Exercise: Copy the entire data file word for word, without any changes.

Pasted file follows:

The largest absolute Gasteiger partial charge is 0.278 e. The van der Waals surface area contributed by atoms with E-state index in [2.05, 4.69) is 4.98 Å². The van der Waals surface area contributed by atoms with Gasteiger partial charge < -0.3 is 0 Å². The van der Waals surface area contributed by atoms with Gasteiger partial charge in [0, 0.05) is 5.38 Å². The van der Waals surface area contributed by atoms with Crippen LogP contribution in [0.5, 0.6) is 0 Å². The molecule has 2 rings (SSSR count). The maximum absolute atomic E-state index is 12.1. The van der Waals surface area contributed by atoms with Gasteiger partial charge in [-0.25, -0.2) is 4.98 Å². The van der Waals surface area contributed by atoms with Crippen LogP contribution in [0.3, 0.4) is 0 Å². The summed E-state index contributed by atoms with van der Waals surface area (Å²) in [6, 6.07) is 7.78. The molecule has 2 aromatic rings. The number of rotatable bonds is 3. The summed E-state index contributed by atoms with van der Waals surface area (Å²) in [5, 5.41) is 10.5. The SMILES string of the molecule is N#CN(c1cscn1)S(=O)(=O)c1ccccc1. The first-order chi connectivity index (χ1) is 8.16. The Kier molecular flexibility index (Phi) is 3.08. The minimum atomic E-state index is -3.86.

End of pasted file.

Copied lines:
The largest absolute Gasteiger partial charge is 0.278 e. The van der Waals surface area contributed by atoms with E-state index in [2.05, 4.69) is 4.98 Å². The van der Waals surface area contributed by atoms with Gasteiger partial charge < -0.3 is 0 Å². The van der Waals surface area contributed by atoms with Gasteiger partial charge in [0, 0.05) is 5.38 Å². The van der Waals surface area contributed by atoms with Crippen LogP contribution in [0.5, 0.6) is 0 Å². The molecule has 2 rings (SSSR count). The maximum absolute atomic E-state index is 12.1. The van der Waals surface area contributed by atoms with Gasteiger partial charge in [-0.25, -0.2) is 4.98 Å². The van der Waals surface area contributed by atoms with Crippen LogP contribution in [0.3, 0.4) is 0 Å². The summed E-state index contributed by atoms with van der Waals surface area (Å²) in [6, 6.07) is 7.78. The molecule has 2 aromatic rings. The number of rotatable bonds is 3. The summed E-state index contributed by atoms with van der Waals surface area (Å²) in [5, 5.41) is 10.5. The SMILES string of the molecule is N#CN(c1cscn1)S(=O)(=O)c1ccccc1. The first-order chi connectivity index (χ1) is 8.16. The Kier molecular flexibility index (Phi) is 3.08. The minimum atomic E-state index is -3.86.